Sometimes you just know when to press the trigger hunting deer in Pennsylvania
I had a great rifle deer season. Like many of you, I began last fall’s rifle deer season with a plan.
Your plan might have been to shoot the first legal deer that walked by, or it might have been holding out all season in hopes of a trophy buck. My plan was that I would pass on smaller bucks, hoping for one of the larger-antlered deer that had been spotted in the area where I hunt. I would use my antlerless tag on Dec. 9 or 10 – the last two days of rifle season.
Like many things in life, hunting doesn’t always proceed as planned.
Opening day – I saw 14 deer, and I missed a shot at a very respectable 8-pointer. Another one of the 14 deer was also a buck, although smaller.
Day two – I saw only three deer, but two were bucks. At 10:04, a five-point buck walked right under my treestand. I passed as planned. About a half hour later, a spike buck walked by, trailing a doe.
Day 3 – It rained most of the day and I did not hunt.
Days 4 and 5 – I was able to hunt for only a short time, but I saw four does.
Saturday, Dec. 3 – I enjoyed myself listening to ravens and watching blue jays, Carolina wrens and chickadees. I also had deer action all morning – seeing 20 deer. At 12:40, a doe ran across the stream below me and crashed through the rhododendron. A minute later, she was followed by a five-point buck in hot pursuit. I again passed on the smaller deer. Five-pointers can only turn into 8 or 10-pointers if you don’t shoot them when they are small.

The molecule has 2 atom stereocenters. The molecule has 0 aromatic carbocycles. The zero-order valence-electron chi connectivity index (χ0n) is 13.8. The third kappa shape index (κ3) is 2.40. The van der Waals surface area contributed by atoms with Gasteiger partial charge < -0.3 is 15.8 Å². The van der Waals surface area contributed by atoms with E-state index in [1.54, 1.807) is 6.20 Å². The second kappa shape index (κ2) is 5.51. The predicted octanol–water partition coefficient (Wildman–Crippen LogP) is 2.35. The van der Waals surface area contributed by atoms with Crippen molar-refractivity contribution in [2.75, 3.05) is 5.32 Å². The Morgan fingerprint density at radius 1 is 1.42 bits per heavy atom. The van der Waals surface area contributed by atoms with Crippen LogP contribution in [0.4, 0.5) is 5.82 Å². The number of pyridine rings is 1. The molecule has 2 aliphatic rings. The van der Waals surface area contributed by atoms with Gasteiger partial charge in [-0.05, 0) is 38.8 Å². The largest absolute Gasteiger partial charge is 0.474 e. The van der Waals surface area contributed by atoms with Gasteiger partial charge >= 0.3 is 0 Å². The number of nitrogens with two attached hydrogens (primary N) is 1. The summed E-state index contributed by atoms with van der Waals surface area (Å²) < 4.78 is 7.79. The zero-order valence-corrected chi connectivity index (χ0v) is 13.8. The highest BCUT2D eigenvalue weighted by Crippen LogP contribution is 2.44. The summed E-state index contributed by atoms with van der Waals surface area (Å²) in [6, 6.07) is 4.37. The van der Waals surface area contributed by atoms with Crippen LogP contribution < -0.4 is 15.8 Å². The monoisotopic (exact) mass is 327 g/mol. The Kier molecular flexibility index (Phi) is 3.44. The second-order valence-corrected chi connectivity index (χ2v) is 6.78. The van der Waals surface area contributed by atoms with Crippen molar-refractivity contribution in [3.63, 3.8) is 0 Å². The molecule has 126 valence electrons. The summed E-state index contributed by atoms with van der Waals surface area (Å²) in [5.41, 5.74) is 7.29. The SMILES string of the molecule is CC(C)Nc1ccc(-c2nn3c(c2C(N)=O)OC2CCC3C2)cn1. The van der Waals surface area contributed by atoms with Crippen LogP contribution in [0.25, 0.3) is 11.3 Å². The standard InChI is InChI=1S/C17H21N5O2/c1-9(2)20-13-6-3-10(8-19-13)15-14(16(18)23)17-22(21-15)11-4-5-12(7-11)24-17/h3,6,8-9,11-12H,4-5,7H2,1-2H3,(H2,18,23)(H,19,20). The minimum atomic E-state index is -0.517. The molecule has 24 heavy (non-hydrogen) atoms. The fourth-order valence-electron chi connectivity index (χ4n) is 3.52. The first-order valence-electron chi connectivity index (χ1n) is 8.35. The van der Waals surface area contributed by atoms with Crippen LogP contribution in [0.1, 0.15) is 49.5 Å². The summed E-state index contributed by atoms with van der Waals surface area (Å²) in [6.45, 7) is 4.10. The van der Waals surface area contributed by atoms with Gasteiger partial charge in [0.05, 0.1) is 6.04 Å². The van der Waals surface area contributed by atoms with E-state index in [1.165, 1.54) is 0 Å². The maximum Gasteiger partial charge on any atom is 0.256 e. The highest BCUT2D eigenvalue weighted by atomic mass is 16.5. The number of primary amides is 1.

At 1:15, I heard three fairly close shots up on the ridge. About five minutes later, I spotted two deer moving my way. The first thing that I noticed was the lead doe, a medium-sized deer. She had a scarlet leg and had difficulty walking – it looked like a broken shoulder to me. This wasn’t in my plan, but there was no way that I would feel good about letting that wounded deer hobble away. It took only a few seconds for me to decide that this was my deer.
I put the crosshairs on her shoulder and pressed the trigger – she ran another 10 yards before expiring. I waited in my tree for 10 minutes, hoping that another hunter would be following the blood trail. No hunter appeared, but five more does filed by.
About this time, it dawned on me that my antlerless license and doe tag were still at home on my desk. After all, I hadn’t been going to shoot a doe until the end of the following week, right? Fortunately, I was hunting only 400 yards from my house. I walked back to retrieve my yellow license – giving even more time for the other hunter to find the deer.
My doe was still there upon my return. I tagged and field dressed her and dragged the deer to my pickup. There might not be antlers on the wall, but there would be venison in the freezer.
I saw a total of 27 deer that day – the most deer that I have seen in one day of hunting in a long time. It was a good day in Pennsylvania’s deer woods.